This way of thinking may be some psychological condition, like an obsessive-compulsive kind of thing.
Also trying to learn a lot of things at once and not moving forward in any of them is very frustrating and demotivating.
So reading this article it’s been very helpful for doing some self introspection, and I will try to implement Avdi’s advice ASAP!
I love Blog’s title – but I couldn’t do it 🙂 – very thorough treatment of a subject I’ve been thinking a lot about myself.
IMO there is one big item missing from this article that, once you pick a technology target, relates to progressing up its learning curve very efficiently.
I was first, figuratively speaking, slapped across the head with the importance of this idea (something that should be very self evident) by Zed Shaw – his point was that highly focussed memorizing of key/core content produces large efficiency gains for learning the rest of the huge amount of “stuff” to be learned.
My experience has been that his point is quite valid. In that vien, there is a utility that has turned out to be my best friend to get the memorization of the core facts down – ANKI. It’s a flash card utility whose prime objective is to make flash card memorization very efficient.
It does so by using a time sensitive algorithm along with an answer evaluation algorithm in which you self evaluate each answer you make to a question. These algorithms cause times between card repetitions and frequency of repetitions to increase and drop respectively with each session.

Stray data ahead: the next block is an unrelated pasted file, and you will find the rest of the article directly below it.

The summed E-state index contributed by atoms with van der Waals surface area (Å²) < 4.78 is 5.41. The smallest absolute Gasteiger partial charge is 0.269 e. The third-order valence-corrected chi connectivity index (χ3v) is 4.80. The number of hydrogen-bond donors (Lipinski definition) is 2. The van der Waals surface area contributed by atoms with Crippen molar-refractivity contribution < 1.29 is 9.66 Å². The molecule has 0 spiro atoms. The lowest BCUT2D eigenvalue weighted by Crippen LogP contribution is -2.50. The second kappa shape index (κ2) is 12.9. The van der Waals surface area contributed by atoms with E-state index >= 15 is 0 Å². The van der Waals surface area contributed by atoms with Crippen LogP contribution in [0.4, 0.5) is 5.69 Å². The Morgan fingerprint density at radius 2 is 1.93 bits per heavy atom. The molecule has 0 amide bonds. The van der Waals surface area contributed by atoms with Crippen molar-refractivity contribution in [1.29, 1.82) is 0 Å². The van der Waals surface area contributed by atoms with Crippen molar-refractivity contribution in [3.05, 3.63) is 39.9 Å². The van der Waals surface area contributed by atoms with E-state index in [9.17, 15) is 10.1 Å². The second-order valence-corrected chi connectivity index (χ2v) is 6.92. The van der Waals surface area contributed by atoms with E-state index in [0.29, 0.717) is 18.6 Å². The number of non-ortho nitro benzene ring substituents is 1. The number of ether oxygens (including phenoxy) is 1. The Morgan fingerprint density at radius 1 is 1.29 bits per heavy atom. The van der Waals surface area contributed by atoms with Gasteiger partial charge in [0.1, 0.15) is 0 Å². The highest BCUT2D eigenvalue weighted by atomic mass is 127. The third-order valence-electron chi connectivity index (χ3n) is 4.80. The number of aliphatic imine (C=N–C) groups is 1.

The ANKI interface takes some learning curve time itself as well as time to find and implement features that work best for you – in my case typing my response in and having regexp scan it for completeness and accuracy is my cup of tea. Also, tuning or better said refactoring your questions is very important to realize ANKI’s delivery of highly efficient learning. Questions are as important, if not more so, than the answers.
From experience, I have no doubt that memorization of core content, principles and syntax as a first step (say 25% or less of stuff to be learned) will make the other 75% or more come on line for you very very quickly.